An annual of dry, calcareous, open grassland and railway banks. Seed is freely produced but is poorly dispersed, with colonies appearing in the same place year after year. Lowland.
C. brachypetalum was first discovered in Britain in Bedfordshire in 1947; its late discovery and proximity to railways suggest that it is an introduction. However, Palmer (1994) argued that its occurrence in old, Bromopsis erecta dominated grassland on chalk in W. Kent indicates that these populations are relics of a more widespread distribution in this area.
A European Southern-temperate species.
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Light (Ellenberg): 9
Moisture (Ellenberg): 3
Reaction (Ellenberg): 8
Nitrogen (Ellenberg): 2
Salt Tolerance (Ellenberg): 0
January Mean Temperature (Celsius): 3.4
July Mean Temperature (Celsius): 16.3
Annual Precipitation (mm): 657
Height (cm): 30
Perennation - primary
Life Form - primary
Clonality - primary
Count of 10km squares in Great Britain: 2
Count of 10km squares in Ireland: 0
Count of 10km squares in the Channel Isles: 0
RDB Species Accounts
Cerastium brachypetalum Pers. (Caryophyllaceae)
Status in Britain: ENDANGERED.
Status in Europe: Not threatened.
C. brachypetalum is a late-comer to the British flora, having been first discovered in 1947 in a railway cutting at Wymington in Bedfordshire. When first seen there, it was described as being "in large quantity over a considerable distance". Plants were mostly found on anthills in Brachypodium pinnatum-dominated grassland. The population, mainly in two colonies on west-facing banks, remained fairly constant for years, but in the 1980s a decline set in, and only small numbers have been seen in recent years, fewer than twenty plants in 1993 (Horn 1994). In 1973, the colony was found to extend just into Northamptonshire, but no plants have occurred in that county since 1990. A single plant was detected in 1984 in Wymington Fields Nature Reserve, which lies close to the railway.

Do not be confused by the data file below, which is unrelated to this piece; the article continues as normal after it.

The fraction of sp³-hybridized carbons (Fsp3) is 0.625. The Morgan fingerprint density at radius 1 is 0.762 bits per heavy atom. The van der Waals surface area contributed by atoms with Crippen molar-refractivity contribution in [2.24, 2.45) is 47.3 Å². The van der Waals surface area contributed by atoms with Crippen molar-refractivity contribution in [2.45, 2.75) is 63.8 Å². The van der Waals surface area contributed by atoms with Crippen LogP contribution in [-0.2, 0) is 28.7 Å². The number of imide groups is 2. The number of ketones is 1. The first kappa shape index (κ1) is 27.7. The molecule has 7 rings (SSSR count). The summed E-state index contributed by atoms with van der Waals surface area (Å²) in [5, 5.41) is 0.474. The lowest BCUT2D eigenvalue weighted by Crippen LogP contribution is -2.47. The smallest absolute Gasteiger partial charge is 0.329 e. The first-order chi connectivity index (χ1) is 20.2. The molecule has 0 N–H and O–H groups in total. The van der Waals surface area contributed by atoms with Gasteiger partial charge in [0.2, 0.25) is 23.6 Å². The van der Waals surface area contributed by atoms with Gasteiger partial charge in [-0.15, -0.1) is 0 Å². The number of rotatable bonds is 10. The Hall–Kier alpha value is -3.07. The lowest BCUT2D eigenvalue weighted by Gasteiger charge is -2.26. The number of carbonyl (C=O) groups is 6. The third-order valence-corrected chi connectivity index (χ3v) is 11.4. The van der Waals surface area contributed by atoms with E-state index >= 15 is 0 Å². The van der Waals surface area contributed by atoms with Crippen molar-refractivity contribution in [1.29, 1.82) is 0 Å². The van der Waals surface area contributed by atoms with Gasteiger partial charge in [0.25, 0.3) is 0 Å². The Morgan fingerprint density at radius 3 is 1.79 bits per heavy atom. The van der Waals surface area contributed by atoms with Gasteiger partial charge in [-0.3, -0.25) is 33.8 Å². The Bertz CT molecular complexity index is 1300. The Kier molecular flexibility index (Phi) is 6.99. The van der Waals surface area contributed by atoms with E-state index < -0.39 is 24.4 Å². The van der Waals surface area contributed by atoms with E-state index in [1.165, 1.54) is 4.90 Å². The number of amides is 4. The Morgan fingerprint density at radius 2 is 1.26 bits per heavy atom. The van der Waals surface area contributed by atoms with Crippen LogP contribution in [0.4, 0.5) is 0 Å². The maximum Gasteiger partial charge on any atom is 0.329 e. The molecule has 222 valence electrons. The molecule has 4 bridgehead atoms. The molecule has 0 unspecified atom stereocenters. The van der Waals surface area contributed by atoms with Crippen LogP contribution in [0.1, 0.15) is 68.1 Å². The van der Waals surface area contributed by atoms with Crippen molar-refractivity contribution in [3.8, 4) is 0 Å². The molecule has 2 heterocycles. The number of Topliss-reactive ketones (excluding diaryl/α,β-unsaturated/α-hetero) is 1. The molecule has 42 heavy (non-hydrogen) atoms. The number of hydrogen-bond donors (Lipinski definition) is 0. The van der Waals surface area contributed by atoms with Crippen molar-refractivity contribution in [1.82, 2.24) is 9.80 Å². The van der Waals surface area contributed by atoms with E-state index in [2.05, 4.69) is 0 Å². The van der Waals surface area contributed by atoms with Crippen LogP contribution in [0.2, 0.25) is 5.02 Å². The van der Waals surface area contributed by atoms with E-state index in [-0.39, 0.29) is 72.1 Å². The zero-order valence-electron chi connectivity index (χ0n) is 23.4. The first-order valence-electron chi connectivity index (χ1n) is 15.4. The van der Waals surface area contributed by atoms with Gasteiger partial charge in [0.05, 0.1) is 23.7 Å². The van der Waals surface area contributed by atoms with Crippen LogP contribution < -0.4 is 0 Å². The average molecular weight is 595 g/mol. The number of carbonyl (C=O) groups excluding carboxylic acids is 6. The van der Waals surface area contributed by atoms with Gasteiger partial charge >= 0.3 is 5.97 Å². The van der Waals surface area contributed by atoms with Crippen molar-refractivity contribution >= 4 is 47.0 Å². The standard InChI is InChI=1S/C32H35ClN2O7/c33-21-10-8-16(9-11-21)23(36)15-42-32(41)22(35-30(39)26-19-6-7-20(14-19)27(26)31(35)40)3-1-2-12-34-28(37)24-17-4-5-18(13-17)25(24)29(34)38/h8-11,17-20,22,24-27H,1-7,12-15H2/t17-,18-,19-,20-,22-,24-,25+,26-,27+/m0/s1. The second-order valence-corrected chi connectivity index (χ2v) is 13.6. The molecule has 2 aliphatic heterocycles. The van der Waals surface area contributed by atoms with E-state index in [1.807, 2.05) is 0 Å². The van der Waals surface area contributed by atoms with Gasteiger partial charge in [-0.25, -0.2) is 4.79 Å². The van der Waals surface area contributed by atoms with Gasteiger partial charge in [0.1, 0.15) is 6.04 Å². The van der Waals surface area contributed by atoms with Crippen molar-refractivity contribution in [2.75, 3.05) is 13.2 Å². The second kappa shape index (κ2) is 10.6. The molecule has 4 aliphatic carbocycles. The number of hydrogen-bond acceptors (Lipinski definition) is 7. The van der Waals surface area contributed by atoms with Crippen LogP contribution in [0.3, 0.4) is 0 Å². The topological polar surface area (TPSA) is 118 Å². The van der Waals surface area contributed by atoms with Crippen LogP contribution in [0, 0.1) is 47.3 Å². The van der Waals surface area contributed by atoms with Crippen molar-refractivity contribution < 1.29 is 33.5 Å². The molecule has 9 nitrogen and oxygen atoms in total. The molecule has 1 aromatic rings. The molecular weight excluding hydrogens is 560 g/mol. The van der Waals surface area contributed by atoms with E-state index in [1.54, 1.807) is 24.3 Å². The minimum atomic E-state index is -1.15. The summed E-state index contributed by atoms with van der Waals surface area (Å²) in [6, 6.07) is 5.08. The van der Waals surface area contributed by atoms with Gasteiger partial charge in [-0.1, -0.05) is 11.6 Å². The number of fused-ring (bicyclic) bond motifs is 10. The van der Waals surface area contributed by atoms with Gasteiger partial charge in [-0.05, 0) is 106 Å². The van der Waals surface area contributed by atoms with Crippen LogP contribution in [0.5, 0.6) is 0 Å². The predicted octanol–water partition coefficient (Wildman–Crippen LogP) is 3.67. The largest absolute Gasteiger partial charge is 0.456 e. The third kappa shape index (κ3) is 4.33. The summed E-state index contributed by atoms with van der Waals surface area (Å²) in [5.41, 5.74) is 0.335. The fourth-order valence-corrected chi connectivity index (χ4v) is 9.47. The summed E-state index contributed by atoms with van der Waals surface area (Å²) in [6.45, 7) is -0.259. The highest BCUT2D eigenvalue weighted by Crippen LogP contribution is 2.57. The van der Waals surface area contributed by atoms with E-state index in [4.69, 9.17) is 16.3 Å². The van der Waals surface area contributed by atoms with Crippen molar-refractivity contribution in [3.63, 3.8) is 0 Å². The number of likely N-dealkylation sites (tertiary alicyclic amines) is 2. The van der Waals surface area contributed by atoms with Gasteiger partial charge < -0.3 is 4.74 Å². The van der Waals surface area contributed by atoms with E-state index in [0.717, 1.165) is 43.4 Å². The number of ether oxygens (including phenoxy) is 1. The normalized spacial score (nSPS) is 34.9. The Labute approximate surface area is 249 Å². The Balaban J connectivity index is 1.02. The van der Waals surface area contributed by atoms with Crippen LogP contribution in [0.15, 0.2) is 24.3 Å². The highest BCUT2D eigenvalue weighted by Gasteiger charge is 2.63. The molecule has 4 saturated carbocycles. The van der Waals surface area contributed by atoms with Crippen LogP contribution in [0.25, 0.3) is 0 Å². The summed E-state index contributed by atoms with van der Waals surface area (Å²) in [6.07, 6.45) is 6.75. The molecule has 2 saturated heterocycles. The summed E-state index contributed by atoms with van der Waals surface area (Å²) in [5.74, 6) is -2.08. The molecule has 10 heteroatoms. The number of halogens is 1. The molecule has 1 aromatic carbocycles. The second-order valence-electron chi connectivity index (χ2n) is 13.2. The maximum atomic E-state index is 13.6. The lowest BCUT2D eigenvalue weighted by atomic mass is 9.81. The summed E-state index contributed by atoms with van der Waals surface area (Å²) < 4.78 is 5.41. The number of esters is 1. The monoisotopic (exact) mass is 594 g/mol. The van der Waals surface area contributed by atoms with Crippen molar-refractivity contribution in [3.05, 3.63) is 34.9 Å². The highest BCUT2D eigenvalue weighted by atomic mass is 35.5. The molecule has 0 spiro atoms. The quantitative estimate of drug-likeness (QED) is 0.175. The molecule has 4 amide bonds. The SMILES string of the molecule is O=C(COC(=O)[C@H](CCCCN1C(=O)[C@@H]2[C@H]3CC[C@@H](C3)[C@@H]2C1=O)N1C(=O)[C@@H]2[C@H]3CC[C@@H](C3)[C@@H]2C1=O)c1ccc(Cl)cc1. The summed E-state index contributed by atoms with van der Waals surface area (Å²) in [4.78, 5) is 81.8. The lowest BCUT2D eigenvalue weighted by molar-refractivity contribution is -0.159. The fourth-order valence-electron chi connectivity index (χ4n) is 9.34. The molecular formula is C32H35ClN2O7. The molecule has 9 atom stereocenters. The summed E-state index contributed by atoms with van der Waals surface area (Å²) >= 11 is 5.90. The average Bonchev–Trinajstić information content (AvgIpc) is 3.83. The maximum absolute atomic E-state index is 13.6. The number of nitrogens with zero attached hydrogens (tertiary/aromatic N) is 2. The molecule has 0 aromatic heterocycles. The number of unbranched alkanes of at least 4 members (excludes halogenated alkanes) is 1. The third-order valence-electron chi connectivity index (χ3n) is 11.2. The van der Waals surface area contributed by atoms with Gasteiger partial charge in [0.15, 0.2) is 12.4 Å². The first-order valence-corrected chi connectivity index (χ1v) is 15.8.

The other area where C. brachypetalum is known is in West Kent. Its discovery there was of particular interest since it not only occurs on railway embankments, but in old grassland on chalk nearby. It has been known from about eight locations near Longfield over a distance of about 1 km, mostly in the more open habitats associated with old grassland, such as the edges of paths or on eroding earth banks. The species also occurs in former old grassland sites now altered by disturbance. In most sites, Bromopsis erecta is generally the dominant grassland species, but a wide range of associated species include those characteristic of chalk grassland together with common early-flowerers of ruderal habitats such as Arabidopsis thaliana, Cerastium glomeratum and Erophila verna. A survey of all six of the extant Kent sites in 1994 revealed a total of about 2,500 plants (Rich & Palmer 1994).
C. brachypetalum is a winter annual, varying in abundance from year to year, probably depending on prevailing weather conditions. Seed has been shown to remain viable in storage for at least three years (Brett 1955), and germinates rapidly after cold treatment, but viability in natural conditions is not known. Flowering is in April and May (perhaps into June in a cool wet spring), and flowers are probably self-pollinated. Fruit is set from May onwards. Palmer (1994) has observed that many colonies appear in exactly the same areas each year (to within a few centimetres), thus suggesting very poor powers of dispersal.
The status of C. brachypetalum is uncertain, not least because of its occurrence in both areas near railways. However, its presence in semi-natural grassland in Kent has led some to suppose it might be a relic native species, more abundant in the past, but now able to survive only in the tiny areas which have escaped the plough and development. Conversely, it could have colonised this grassland from railway banks. The proposals for line widening for the Channel Tunnel Link pose a serious threat to the species and, if implemented, would result in the loss of five of its six extant sites and 85% of the British population. However, options for conserving C. brachypetalum in the face of such development are under discussion. In Bedfordshire, some controlled burning in 1994 and 1995 to open up the sward seems to have been beneficial, and more than 60 plants were counted there in 1995.
This species occurs right up to the Channel coast of France, and is widespread throughout western and central Europe. It also extends eastwards to Bulgaria and the Crimea, and northwards to southern Sweden and Norway.
M. J. Wigginton